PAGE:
Provincial agriculturist says ‘minimal’ El Niño effect felt in Zambales
IBA, Zambales—The El Niño phenomenon, which has affected crops in 22 areas all over the country, has spared much of the agricultural lands in this province and posed “minimal” threat to rice production this cropping season.
This was the assessment made by Russell Quitaneg, assistant provincial agriculturist, who pointed out that of some 13,000 hectares planted to rice in the second cropping season, only 300 hectares have been affected by the dry spell as of end of February.
“We are not alarmed because this is just a small percentage of the total, and most of the affected crops are late-planted palay,” Quitaneg told the BusinessMirror.
“We don’t expect much more damage to rice crops now because the cropping season would be over by the middle of March,” he added.
Despite this, Quitaneg said the Department of Agriculture (DA) has alerted all its workers in Zambales to monitor rice lands and farms and report weekly developments to prevent further damage to local crops.
The provincial agricultural office has also undertaken mitigation measures against the effects of El Niño, he said. These include the release of shallow tube wells (STWs) to affected areas and the distribution of certified seeds and fertilizer under the DA’s “Quick Recovery Program.”
One STW can irrigate about 5 hectares of rice land, he said.
The distribution of STWs, however, may come too little, too late, as Quitaneg revealed that there was some problem in the release of funds by the provincial government.
“There are 15 units of STWs we requested that are still under processing. These won’t make it before harvest time this cropping season,” he said.
Part of the problem, he added, is that the STWs do not come cheap, costing from P35,000 to P60,000 per unit.
“Because of this, the provincial office cannot commit the release of as many units as needed,” said Quitaneg.
He added that the DA head office may also send in some assistance, but this, too, “would not make it this season,” and would simply have to be made part of the agency’s rehabilitation program.
Regardless of the current dry spell and the series of typhoons that hit the province last year, Quitaneg said the agricultural industry in the province has been making inroads lately due to the increasing use of new farming technology.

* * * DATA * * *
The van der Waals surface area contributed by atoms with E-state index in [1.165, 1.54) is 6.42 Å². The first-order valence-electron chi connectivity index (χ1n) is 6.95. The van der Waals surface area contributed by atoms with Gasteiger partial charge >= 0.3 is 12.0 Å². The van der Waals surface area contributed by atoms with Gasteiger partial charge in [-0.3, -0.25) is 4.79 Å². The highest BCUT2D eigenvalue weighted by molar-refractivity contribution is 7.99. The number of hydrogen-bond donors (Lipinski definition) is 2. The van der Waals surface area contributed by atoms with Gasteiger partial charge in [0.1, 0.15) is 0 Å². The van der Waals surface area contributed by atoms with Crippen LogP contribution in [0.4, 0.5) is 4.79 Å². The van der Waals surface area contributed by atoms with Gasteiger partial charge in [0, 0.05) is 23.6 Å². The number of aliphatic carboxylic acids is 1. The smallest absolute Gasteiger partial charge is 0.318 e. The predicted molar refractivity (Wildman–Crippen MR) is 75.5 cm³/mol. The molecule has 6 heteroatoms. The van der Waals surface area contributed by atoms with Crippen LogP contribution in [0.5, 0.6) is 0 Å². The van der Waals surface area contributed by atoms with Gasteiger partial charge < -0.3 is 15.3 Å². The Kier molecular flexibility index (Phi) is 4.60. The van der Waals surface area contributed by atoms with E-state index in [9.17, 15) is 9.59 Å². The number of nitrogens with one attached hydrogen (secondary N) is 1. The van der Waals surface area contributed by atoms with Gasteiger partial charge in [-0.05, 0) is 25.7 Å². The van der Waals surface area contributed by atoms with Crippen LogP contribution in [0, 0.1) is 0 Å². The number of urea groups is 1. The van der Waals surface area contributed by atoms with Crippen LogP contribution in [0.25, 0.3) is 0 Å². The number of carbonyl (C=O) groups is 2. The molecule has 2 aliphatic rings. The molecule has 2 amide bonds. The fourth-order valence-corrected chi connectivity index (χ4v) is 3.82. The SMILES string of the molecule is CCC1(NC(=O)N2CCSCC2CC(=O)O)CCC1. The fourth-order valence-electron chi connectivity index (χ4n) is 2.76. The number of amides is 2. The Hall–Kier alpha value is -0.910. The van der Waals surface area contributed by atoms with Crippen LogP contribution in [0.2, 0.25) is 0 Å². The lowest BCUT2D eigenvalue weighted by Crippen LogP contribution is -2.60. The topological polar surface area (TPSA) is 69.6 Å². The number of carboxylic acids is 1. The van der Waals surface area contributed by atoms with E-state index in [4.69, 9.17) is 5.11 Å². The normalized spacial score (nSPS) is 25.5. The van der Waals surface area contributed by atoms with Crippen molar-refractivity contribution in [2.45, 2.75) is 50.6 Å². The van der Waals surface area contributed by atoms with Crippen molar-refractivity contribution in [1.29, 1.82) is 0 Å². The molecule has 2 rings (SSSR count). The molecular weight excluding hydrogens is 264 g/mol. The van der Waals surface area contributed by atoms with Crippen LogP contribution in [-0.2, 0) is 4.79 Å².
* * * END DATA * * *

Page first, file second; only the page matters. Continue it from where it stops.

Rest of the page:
“Before, the average rice yield per hectare was 3.2 tons, but this has lately increased to 4 tons,” Quitaneg said. “Now, we are aiming for a 5-ton yield per hectare.”
The increase in rice production, he added, became possible even as the total area planted to rice and other crops in the province has actually shrunk in the past few years due to land conversion.
As of now, a total of 25,000 hectares are planted to rice during the first cropping season from March to September, while about half, or 13,000 hectares, is utilized during the second cropping season from September to March.
“I would say that our program for seeds subsidy, as well as technical assistance, has really paid off. Aside from this, more farmers in the province have now updated themselves on new technologies applicable to farming in the local setting, thereby helping increase their production and income,” Quitaneg explained.
Quitaneg added that aside from aiming for self-sufficiency in rice production, the agricultural office here has been encouraging local farmers to produce more high-value crops like vegetables, corn, root crops and mango.
He said farmers also receive assistance in marketing their crops from nongovernment organizations and other groups in the private sector.
Farmers dry palay along the highway in San Marcelino, Zambales. Despite damage from natural calamities, including the current dry spell, local farmers have been actually increasing their yield, the Zambales agriculture office says. Written by Henry Empeño / businessmirror.com.ph Correspondent